A view from Tel Aviv: Under the skies of Iran's attack on Israel

ITV News' Senior International Correspondent John Irvine describes what he saw as Israeli defences intercepted drones launched from Iran over Tel Aviv

“That’s something you don’t see very often,” said ITV News cameraman Sean Swan. “Iranian missiles being shot out of the sky over Israel.”

Actually, it’s something no-one has ever seen before. This was unprecedented.

Last week, US intelligence sources were saying the target of Iranian retribution would probably be the sparsely populated Golan Heights, captured by Israel during the Six-Day War of 1967.

The Golan would have been the most innocuous of objectives because they are not officially part of Israel.

In the end, the aerial assault was much more widespread. Hundreds of drones and missiles were unleashed.

But they hit a brick wall of air defences so formidable that the Israelis are claiming 99% were intercepted, many before they even reached Israeli air space.

When push came to shove, a coalition was there to help in the defence of Israel.

Led by the Americans, it included the UK, France and Jordan. The Jordanians are sick of Iranian agitation.

US air defence systems in Jordan, Iraq, and aboard ships in the Red Sea, will have done much of the work.

RAF jets out of Akrotiri in Cyprus joined aircraft from Israel and the US in taking out drones in particular.

We’ve seen the Iron Dome defence shield used frequently over the last six months. It’s been intercepting rockets fired out of a Gaza.

But the intercepts we watched in the early hours of this morning were or a different order, occurring at high altitude, some perhaps even outside the earth’s atmosphere.

Israel's Iron Dome responding to an Iranian drone and missile attack over the weekend. Credit: CNN

I watched as falling debris appeared to burn up, the way a visible meteorite does.

Iran has crossed a red line and a decades long clandestine conflict just came out into the open with the first blatant attack on Israeli soil from Iranian soil.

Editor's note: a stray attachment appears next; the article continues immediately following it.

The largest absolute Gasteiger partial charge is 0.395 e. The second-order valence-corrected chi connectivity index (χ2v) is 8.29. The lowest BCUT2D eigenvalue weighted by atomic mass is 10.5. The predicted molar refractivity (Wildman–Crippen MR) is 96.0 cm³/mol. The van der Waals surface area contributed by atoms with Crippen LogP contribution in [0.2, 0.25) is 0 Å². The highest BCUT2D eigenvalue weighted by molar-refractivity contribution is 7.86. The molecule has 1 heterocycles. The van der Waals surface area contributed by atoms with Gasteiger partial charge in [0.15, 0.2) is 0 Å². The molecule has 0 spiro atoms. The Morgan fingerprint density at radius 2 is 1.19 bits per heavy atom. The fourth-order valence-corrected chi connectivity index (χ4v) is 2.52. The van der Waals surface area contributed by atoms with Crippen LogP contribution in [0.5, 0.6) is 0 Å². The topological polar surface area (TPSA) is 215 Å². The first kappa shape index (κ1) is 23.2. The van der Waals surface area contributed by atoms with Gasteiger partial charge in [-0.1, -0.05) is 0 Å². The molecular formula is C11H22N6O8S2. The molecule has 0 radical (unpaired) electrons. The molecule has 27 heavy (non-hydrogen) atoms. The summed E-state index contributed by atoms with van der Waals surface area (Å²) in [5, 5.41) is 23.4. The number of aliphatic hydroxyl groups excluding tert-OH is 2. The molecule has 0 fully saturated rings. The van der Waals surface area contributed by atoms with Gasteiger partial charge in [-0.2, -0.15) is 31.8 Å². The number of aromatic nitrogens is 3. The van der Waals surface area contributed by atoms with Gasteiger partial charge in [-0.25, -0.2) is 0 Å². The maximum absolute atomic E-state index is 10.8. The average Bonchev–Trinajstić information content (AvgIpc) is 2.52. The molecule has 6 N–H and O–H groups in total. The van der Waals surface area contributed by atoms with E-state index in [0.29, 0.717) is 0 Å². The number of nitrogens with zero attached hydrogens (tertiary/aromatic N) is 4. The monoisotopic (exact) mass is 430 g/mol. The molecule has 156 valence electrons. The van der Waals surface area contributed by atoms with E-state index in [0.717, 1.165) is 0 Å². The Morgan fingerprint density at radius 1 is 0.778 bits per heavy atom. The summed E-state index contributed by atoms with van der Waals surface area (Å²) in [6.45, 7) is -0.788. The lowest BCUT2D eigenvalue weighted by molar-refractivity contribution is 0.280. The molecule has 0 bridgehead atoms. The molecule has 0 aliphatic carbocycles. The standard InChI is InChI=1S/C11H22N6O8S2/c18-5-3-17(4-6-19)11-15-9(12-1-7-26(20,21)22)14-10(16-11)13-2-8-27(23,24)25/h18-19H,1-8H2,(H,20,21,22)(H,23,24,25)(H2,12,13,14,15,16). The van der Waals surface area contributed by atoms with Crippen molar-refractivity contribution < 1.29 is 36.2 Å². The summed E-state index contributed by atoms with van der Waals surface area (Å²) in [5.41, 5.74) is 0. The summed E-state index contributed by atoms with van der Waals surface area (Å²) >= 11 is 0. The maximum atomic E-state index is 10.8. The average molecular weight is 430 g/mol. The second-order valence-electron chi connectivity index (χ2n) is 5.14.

On the face of it, this is escalatory and Israel will feel the need to counter-attack.

However, the Iranian barrage was much more consequential in principle than in practice.

The Americans had asked Tehran to give some kind of warning and a barrage that took four hours to reach here meant Israel and Israelis had plenty of time to prepare.

Also, at least 40 minutes before any ordnance actually reached here Iran declared its retaliation complete.

The Iranian mission at the UN declared the attack on Israel “can be deemed concluded.”

President Joe Biden has apparently told the Israelis that the US will not support any counter-attack.

Joe Biden, along with members of his national security team, receive an update on an ongoing airborne attack against Israel by Iran. Credit: AP

But there are plenty of military and political figures in Israel who have wanted an excuse to attack Iran’s nuclear sites and now they have one.

And they will be wondering if Iran has anything left in its quiver if this keeps going.

Iran’s biggest remaining asset is probably Hezbollah in Lebanon. They have tens of thousands of sophisticated missiles that, fired from such short range, might be capable of overwhelming Israel’s defences.

What might also give Israel pause is the coalition that came to its aid when the chips were down and at a time when this country felt increasingly isolated because of Gaza.

It would be rational not to strain that partnership further. But war is often not rational.

Want a quick and expert briefing on the biggest news stories? Listen to our latest podcasts to find out What You Need To Know...